'Digested Read' - Home Affairs Committee Evidence Gathering Session on Immigration Detention

On Tuesday March 20th, the Home Affairs Committee took evidence from Medical Justice, Bail for Immigration Detainees (BID), Women for Refugee Women, Serco and HMPPS Prisons Group on the subject of immigration detention. In particular, they were asking questions relating to Yarl’s Wood Immigration Removal Centre (which has recently been in the news because detainees have been hunger striking) and Morton Hall Immigration Removal Centre (where four people died in 2017). At the end of their inquiry, the Home Affairs Committee can be expected to produce a report.

The Committee took evidence on many facets of detention, questioning both the system as a whole and the way in which individual centres are run. Many of the questions were focused on the detention of vulnerable people, questioning why safeguards were not working and attempting to ascertain whether centre management was to blame or whether this was a systemic issue.

The NGO panel made few criticisms of centre management and the running of individual centres and saved their criticism for the system as a whole, the lack of a time limit, the failure of the Adults at Risk policy, the ongoing detention of vulnerable people and the harmful nature of detention itself. There was some disagreement between Labour MP Stephen Doughty and the NGO panel on the issue of people who are detained at the end of a prison sentence, with Doughty firmly questioning whether detainees were put at risk by being housed with ex-Foreign National Offenders. Questions were asked about the use of drugs in centres and about Rule 35 reports and initial screening processes. When asked why safeguards were failing, BID said that there was a huge lack of trust and that this process was being undermined by the Home Office (the example given was punitive measures made to accelerate deportations for those on hunger strike). This was echoed by the other NGOs.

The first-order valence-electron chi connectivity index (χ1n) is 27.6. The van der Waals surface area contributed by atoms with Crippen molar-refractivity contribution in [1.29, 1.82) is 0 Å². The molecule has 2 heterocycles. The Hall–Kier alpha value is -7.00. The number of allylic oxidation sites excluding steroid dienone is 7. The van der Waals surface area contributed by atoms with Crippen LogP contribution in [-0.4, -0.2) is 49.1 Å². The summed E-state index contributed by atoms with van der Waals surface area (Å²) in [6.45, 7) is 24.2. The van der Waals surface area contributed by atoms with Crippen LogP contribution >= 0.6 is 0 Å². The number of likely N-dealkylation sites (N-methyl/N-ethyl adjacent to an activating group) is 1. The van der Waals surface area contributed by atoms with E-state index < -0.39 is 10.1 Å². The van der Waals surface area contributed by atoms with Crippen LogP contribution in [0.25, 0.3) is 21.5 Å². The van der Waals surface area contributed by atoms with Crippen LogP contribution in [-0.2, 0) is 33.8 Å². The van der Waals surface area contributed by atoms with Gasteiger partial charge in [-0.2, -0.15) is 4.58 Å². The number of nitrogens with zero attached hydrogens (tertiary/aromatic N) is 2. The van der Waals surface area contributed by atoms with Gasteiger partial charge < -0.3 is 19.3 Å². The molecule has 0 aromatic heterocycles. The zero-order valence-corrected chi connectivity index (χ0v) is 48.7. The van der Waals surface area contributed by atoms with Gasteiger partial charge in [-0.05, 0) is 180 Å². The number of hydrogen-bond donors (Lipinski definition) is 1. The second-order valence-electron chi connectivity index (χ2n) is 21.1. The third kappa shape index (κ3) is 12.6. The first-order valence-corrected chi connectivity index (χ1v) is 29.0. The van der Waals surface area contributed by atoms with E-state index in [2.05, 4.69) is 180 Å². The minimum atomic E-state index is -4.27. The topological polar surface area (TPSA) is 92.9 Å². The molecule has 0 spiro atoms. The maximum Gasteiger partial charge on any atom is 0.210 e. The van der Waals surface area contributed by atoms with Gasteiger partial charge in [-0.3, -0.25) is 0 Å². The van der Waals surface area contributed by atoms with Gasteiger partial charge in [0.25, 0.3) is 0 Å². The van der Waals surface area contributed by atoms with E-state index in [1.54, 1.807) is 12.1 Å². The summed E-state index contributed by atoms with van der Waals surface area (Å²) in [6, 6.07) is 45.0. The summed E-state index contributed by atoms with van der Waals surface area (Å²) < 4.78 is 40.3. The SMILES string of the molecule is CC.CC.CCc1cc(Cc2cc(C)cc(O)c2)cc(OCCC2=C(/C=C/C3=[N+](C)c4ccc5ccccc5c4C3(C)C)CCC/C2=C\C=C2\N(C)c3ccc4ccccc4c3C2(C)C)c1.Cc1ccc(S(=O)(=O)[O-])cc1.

During the second session, the Home Affairs Committee questioned both Serco and HMPPS holding them to account over issues such as why Rule 35 reports take so long to reach a conclusion and why vulnerable people continue to be detained.

HMPPS and Serco both acknowledged that the Adults at Risk policy had not led to a reduction in the numbers of vulnerable people detained. HMPPS also said that the lack of a time limit on detention interfered with their ability to properly care for detainees (and “provide hope”) and Serco pointed out that regardless of the Home Office position, detention was indefinite from the perspective of those detained because they knew of no end date. During the session, Serco identified issues with Home Office policies, over which they obviously have no control, and the provision of medical facilities at Yarl’s Wood (contracted to G4S). The Chair concluded the session by saying to Serco and HMPPS that “if you were really doing your job to properly look after the welfare of the people in the detention centre you would surely be raising the red flag a lot about all of those cases that were going wrong.”

The session can be viewed online and the transcript can be read in full here with submitted written evidence.

We have written a summary of what was said, including key quotes, on our website.



Publication date: 
Tuesday, March 27, 2018